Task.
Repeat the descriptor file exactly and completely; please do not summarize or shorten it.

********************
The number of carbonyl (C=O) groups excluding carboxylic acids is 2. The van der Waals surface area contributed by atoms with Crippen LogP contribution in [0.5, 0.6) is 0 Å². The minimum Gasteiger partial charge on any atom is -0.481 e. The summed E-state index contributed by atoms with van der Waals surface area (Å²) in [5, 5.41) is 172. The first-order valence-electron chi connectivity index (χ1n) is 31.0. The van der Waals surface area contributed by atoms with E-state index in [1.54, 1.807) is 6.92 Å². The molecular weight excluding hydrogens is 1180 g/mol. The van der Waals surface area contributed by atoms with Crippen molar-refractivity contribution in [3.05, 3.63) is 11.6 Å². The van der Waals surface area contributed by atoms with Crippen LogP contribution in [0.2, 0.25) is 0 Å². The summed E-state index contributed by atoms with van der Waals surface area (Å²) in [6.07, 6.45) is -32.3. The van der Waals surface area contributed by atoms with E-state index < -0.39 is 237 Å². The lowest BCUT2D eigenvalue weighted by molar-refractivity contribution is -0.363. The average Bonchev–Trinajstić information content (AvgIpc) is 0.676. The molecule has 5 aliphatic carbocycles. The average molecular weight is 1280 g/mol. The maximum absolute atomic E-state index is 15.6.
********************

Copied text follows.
The number of carbonyl (C=O) groups excluding carboxylic acids is 2. The van der Waals surface area contributed by atoms with Crippen LogP contribution in [0.5, 0.6) is 0 Å². The minimum Gasteiger partial charge on any atom is -0.481 e. The summed E-state index contributed by atoms with van der Waals surface area (Å²) in [5, 5.41) is 172. The first-order valence-electron chi connectivity index (χ1n) is 31.0. The van der Waals surface area contributed by atoms with E-state index in [1.54, 1.807) is 6.92 Å². The molecular weight excluding hydrogens is 1180 g/mol. The van der Waals surface area contributed by atoms with Crippen molar-refractivity contribution in [3.05, 3.63) is 11.6 Å². The van der Waals surface area contributed by atoms with Crippen LogP contribution in [0.2, 0.25) is 0 Å². The summed E-state index contributed by atoms with van der Waals surface area (Å²) in [6.07, 6.45) is -32.3. The van der Waals surface area contributed by atoms with E-state index < -0.39 is 237 Å². The lowest BCUT2D eigenvalue weighted by molar-refractivity contribution is -0.363. The average Bonchev–Trinajstić information content (AvgIpc) is 0.676. The molecule has 5 aliphatic carbocycles. The average molecular weight is 1280 g/mol. The maximum absolute atomic E-state index is 15.6.